How business & love unions are crucial to fashion industry shifts

GLOSS THE RECORD By Marbbie Tagabucba


Yves Saint Laurent and Pierre Bergé

The recent passing of Pierre Bergé, the industrialist who founded YSL with Yves Saint Laurent, his longtime lover and business partner since 1961, brings to the fore a union crucial to shifts in the fashion industry’s structure as we know it today. Going head to head with the ruling luxury conglomerates and the ebb and flow of the times, what other compelling force could be strong enough to bolster and survive through it all but love?

Saint Laurent is credited with expanding the modern woman’s range of fashion expressions with swagger in the ’70s, with pea coats and motorcycle jackets and Cossack coats to haute couture — but it was Bergé’s managerial genius that allowed him this creative free rein, expanding the maison’s operations from haute couture to the lucrative ready-to-wear, accessories and beauty categories made available to as many women as their boutiques around the world could reach. Buying, selling and buying YSL back, plus footing insider trading fines aside, Bergé endured it all. By this time, 1976, their romance had already ended. But even after he was CEO of the company in 2002, Bergé was protective of Saint Laurent’s legacy and reputation. He stood by Saint Laurent’s side until the day of his death in 2008.

“It was a dynamic partnership. Neither one interfered with the other’s task. Business versus creativity,” Inno Sotto comments.

It was a passionate partnership that, in some ways, mirrored Inno’s own with the singer Richard Tann. Inno would have stayed in the US for the rest of his life — and denied us his magic as the prince of Philippine couture — had he not met Richard on a vacation in Manila. They first became friends until they realized they couldn’t live without each other. Until Richard passed away from a heart attack in 2005 on the eve of the designer’s birthday.

“When you lose your life partner who is also your business partner, it’s like losing your right arm. You take little steps again. It was always him planning things. After he passed, I still fulfilled his unfinished plans which included two shows,” Inno tells The STAR. “But I was somewhat distant from the projects. Without him being around, I was at a loss and had to consult a priest.” It was not so much that there was no one to help him with everything else. He had lost his only constant, the first person in his life.

A life together included reviving the fashion industry through Fashion Watch. Richard is known for his husky yet smooth voice, but he always allowed Inno to shine. With Richard’s production background, they took a chance on then-young designers who are now our favorites: Patrice Ramos Diaz, Jojie Lloren, Rajo Laurel, and Dennis Lustico, to name a few.

Does mixing business with romance work when it’s a match between complementary personalities? For instance, the intense and introverted self-destructive genius of Saint Laurent balanced by the rational yet prickly personality of Bergé?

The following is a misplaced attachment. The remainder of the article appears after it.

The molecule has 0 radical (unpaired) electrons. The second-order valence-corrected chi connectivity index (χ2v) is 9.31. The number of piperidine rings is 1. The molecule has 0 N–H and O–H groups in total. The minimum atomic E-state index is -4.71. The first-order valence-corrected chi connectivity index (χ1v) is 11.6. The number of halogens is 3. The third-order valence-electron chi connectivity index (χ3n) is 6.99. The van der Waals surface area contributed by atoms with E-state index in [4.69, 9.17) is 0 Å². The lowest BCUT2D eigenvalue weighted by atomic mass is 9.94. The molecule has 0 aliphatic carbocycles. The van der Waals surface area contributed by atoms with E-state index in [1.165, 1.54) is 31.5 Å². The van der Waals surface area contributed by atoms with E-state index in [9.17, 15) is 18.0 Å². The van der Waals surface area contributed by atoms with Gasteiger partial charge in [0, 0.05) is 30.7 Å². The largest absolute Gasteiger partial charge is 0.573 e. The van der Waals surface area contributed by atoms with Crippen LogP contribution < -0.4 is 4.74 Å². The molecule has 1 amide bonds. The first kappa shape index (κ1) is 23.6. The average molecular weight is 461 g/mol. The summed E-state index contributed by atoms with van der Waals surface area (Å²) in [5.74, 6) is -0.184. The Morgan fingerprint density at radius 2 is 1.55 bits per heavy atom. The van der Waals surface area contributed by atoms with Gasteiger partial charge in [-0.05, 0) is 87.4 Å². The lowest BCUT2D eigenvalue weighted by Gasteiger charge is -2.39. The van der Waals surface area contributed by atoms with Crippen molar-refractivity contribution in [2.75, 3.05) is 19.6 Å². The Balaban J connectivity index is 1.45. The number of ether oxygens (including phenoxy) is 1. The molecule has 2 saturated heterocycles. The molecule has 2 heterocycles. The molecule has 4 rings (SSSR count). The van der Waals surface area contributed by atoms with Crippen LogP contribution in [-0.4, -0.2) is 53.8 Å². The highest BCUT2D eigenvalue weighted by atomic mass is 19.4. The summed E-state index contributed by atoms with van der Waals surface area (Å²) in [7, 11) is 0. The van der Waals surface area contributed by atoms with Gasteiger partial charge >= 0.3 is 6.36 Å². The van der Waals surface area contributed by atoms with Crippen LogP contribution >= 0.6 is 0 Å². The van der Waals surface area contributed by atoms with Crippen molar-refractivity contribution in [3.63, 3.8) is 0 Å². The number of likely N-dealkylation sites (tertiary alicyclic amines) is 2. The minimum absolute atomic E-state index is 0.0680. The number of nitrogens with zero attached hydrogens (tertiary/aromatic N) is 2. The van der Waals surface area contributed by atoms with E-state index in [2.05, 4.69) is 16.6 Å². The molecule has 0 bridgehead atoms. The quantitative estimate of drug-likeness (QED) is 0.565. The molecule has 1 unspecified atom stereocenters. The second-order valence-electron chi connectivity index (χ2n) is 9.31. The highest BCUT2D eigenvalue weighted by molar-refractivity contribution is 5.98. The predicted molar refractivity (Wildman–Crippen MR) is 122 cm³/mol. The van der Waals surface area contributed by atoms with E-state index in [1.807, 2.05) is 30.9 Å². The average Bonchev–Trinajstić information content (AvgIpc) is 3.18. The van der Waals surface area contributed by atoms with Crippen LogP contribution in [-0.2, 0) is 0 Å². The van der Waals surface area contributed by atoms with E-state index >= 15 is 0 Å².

What’s certain is Bergé did it all for love. His ambitions had been in politics; he was a lifelong patron and arbiter of culture and the arts. He had set out to become a journalist in Paris and edited contributors Albert Camus and Jean-Paul Sartre for a left-wing magazine. The eminence grise stepped out of Saint Laurent’s shadow with his support for the Socialist Party — albeit the “caviar left” — and contributions to liberal causes. He had been a close friend of Francois Mitterrand, who named him president of the Paris Opera in the 1990s. He influentially backed Emmanuel Macron in the latest French presidential elections. (Upon learning of Pierre’s passing, Macron tweeted, in French, “He was on the side of the artists, the oppressed, the minority. In Pierre Bergé a passerby, an activist, disappeared; a memory of the century.”) Back in 2013, Bergé had said to the New York Times after the screening of the documentary L’Amour Fou that he became a businessman only because that was the role Saint Laurent needed him to play.

On the other side of the Mediterranean Sea, there are two other ex-lovers and lifelong friends: Domenico Dolce and Stefano Gabbana, and notably Giancarlo Giammetti, the great enabler of Valentino Garavani.

Valentino had once praised Giammetti’s acumen by enumerating his: “There are only three things that I know how to do: make a dress, decorate a house and receive guests…” If you’ve ever done your business on a Valentino toilet seat, it was this licensing deal with a Japanese company in the ’80s that helped subsidize the haute couture collections of the time. Giammetti beat the titans at their own corporate game; it only meant Valentino had more room to grow the brand, establishing its flourishing legacy of romance and drama, even under today’s new creative directorship. (Sixty to 65 percent of the profits of Valentino, owned today by the Qatar royal family, still come from the clothes.)

They, too, were lovers until jealousy got the better of them and they instead became friends — but stronger together. Giammetti told Vanity Fair it was because they have never lived together. Wanting their freedom and wanting to (literally) be able to close their doors on one another, however, is what has kept the respect — and perhaps a measure of mystique? — intact and allowed their love to blossom into a friendship that is now the epitome of glamour, leaders of a glitterati tribe that encompasses entertainment royalty like Madonna to actual royalty, yachting together regularly, sailing into the Mediterranean sunset.





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